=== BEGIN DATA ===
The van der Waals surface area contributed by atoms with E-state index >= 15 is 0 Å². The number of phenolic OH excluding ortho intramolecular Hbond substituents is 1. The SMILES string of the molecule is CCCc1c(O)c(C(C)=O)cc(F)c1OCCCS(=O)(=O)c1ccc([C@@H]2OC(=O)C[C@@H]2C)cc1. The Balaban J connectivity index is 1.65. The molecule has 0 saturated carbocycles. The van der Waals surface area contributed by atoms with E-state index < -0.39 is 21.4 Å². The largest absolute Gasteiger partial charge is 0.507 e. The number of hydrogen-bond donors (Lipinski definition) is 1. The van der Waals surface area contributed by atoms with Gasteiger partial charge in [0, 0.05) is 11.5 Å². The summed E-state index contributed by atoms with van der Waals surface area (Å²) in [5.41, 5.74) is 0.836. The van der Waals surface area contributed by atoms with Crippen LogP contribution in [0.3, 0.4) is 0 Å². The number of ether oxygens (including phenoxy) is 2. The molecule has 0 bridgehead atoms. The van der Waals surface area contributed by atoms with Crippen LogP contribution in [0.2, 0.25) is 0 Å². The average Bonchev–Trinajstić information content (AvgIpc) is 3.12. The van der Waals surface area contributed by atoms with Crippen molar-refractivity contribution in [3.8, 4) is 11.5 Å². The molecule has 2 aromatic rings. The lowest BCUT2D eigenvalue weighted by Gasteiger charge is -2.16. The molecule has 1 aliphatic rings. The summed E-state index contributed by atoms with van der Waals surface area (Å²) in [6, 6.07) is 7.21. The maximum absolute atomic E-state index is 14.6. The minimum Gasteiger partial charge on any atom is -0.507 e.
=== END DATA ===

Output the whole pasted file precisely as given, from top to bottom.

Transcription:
The van der Waals surface area contributed by atoms with E-state index >= 15 is 0 Å². The number of phenolic OH excluding ortho intramolecular Hbond substituents is 1. The SMILES string of the molecule is CCCc1c(O)c(C(C)=O)cc(F)c1OCCCS(=O)(=O)c1ccc([C@@H]2OC(=O)C[C@@H]2C)cc1. The Balaban J connectivity index is 1.65. The molecule has 0 saturated carbocycles. The van der Waals surface area contributed by atoms with E-state index < -0.39 is 21.4 Å². The largest absolute Gasteiger partial charge is 0.507 e. The number of hydrogen-bond donors (Lipinski definition) is 1. The van der Waals surface area contributed by atoms with Gasteiger partial charge in [0, 0.05) is 11.5 Å². The summed E-state index contributed by atoms with van der Waals surface area (Å²) in [5.41, 5.74) is 0.836. The van der Waals surface area contributed by atoms with Crippen LogP contribution in [0.3, 0.4) is 0 Å². The number of ether oxygens (including phenoxy) is 2. The molecule has 0 bridgehead atoms. The van der Waals surface area contributed by atoms with Crippen LogP contribution in [0.2, 0.25) is 0 Å². The average Bonchev–Trinajstić information content (AvgIpc) is 3.12. The van der Waals surface area contributed by atoms with Crippen molar-refractivity contribution in [3.8, 4) is 11.5 Å². The molecule has 2 aromatic rings. The lowest BCUT2D eigenvalue weighted by Gasteiger charge is -2.16. The molecule has 1 aliphatic rings. The summed E-state index contributed by atoms with van der Waals surface area (Å²) in [6, 6.07) is 7.21. The maximum absolute atomic E-state index is 14.6. The minimum Gasteiger partial charge on any atom is -0.507 e.